The GSFC Sun/Sky Photometer complement consists of the following equipment:

3 Cimel sun/sky radiometers (1 regular, 1 with polarization, 1 thermal)
1 Eppley pyranometer
1 PAR sensor
1 Optronics hemispherical spectral radiometer
1 or 2 Yankee shadowband radiometer(s)

These instruments will be located at Wallops Island, on the roof of Bldg. Y15 and possibly at other sites that have adequate exposure to the sky. A regional network of regular Cimel Sun/Sky Photometers will be in operation with instruments at:
Sandy Hook NJ (40 deg 26' 53" N; 73 deg 59' 36" W)
Hog Island VA (37 deg 27' 30" N; 75 deg 40' 15" W)
Hampton Roads VA (36 deg 47' N; 76 deg 27' W)
Bermuda (32 deg 22' N ; 64 deg 41' W)

In addition, two cruise ships, the Zenith and Meridian of Celebrity Cruise Lines will be instrumented with manually operated Cimel sun/sky radiometers. Both ships transit between New York City and Bermuda. The schedule for the Zenith and the Meridian are given in Table 6 on the next page.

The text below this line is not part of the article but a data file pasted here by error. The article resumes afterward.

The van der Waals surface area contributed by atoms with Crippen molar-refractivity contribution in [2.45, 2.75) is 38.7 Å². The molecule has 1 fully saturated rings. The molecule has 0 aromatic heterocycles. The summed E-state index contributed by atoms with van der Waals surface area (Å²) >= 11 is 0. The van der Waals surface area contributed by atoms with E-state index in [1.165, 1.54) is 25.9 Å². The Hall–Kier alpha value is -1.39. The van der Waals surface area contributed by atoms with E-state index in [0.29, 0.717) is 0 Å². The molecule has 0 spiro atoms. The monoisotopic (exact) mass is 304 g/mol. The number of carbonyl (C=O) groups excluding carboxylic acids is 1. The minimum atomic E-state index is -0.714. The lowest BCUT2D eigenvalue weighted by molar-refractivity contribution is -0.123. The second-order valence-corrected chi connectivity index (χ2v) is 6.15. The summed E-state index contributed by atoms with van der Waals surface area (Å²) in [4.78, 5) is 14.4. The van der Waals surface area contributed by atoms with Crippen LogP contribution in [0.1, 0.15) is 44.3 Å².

The science objectives for these instruments are : to measure total column ambient optical properties of aerosol, variation of aerosol regionally and variation of aerosol as a function of distance from shore, to compare aerosol optical thickness measured by ground-based instruments with optical thickness derived from satellite/MAS imagery and in situ measurements, and to provide "truth" in validation of MODIS algorithms that derive aerosol properties over ocean and land.

TABLE 6. Sun-Sky Photometer Cruise Ship Schedule